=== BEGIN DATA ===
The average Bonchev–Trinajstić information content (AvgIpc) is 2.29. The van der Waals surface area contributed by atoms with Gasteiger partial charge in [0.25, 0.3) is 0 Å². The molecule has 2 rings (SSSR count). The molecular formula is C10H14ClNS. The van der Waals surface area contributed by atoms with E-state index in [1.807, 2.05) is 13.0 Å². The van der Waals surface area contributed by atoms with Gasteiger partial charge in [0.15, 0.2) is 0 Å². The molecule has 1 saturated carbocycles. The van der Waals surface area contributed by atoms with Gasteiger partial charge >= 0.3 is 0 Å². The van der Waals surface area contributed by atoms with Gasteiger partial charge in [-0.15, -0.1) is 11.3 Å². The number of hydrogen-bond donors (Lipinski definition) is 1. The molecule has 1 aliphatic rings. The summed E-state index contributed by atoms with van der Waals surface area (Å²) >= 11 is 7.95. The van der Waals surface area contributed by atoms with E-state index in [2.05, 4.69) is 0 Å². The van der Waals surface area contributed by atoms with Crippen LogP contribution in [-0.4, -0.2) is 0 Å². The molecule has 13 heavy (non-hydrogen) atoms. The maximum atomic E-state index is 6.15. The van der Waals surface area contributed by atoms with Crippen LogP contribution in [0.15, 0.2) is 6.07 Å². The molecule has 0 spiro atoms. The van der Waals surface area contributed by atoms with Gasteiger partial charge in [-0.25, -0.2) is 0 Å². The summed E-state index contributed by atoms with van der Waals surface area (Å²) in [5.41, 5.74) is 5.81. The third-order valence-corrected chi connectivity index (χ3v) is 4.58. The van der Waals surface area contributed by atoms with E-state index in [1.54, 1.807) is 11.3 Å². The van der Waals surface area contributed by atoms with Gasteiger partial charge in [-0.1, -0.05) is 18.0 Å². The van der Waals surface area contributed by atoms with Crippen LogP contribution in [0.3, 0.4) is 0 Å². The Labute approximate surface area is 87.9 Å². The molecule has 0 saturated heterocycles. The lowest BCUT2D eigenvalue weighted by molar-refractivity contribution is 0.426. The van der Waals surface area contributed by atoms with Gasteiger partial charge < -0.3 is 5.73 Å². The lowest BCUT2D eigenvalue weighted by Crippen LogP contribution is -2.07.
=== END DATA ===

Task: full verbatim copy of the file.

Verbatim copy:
The average Bonchev–Trinajstić information content (AvgIpc) is 2.29. The van der Waals surface area contributed by atoms with Gasteiger partial charge in [0.25, 0.3) is 0 Å². The molecule has 2 rings (SSSR count). The molecular formula is C10H14ClNS. The van der Waals surface area contributed by atoms with E-state index in [1.807, 2.05) is 13.0 Å². The van der Waals surface area contributed by atoms with Gasteiger partial charge in [0.15, 0.2) is 0 Å². The molecule has 1 saturated carbocycles. The van der Waals surface area contributed by atoms with Gasteiger partial charge >= 0.3 is 0 Å². The van der Waals surface area contributed by atoms with Gasteiger partial charge in [-0.15, -0.1) is 11.3 Å². The number of hydrogen-bond donors (Lipinski definition) is 1. The molecule has 1 aliphatic rings. The summed E-state index contributed by atoms with van der Waals surface area (Å²) >= 11 is 7.95. The van der Waals surface area contributed by atoms with E-state index in [2.05, 4.69) is 0 Å². The van der Waals surface area contributed by atoms with Crippen LogP contribution in [-0.4, -0.2) is 0 Å². The molecule has 13 heavy (non-hydrogen) atoms. The maximum atomic E-state index is 6.15. The van der Waals surface area contributed by atoms with Crippen LogP contribution in [0.15, 0.2) is 6.07 Å². The molecule has 0 spiro atoms. The van der Waals surface area contributed by atoms with Gasteiger partial charge in [-0.25, -0.2) is 0 Å². The summed E-state index contributed by atoms with van der Waals surface area (Å²) in [5.41, 5.74) is 5.81. The third-order valence-corrected chi connectivity index (χ3v) is 4.58. The van der Waals surface area contributed by atoms with E-state index in [1.54, 1.807) is 11.3 Å². The van der Waals surface area contributed by atoms with Gasteiger partial charge in [-0.1, -0.05) is 18.0 Å². The van der Waals surface area contributed by atoms with Crippen LogP contribution in [0.3, 0.4) is 0 Å². The Labute approximate surface area is 87.9 Å². The molecule has 0 saturated heterocycles. The lowest BCUT2D eigenvalue weighted by molar-refractivity contribution is 0.426. The van der Waals surface area contributed by atoms with Gasteiger partial charge < -0.3 is 5.73 Å². The lowest BCUT2D eigenvalue weighted by Crippen LogP contribution is -2.07.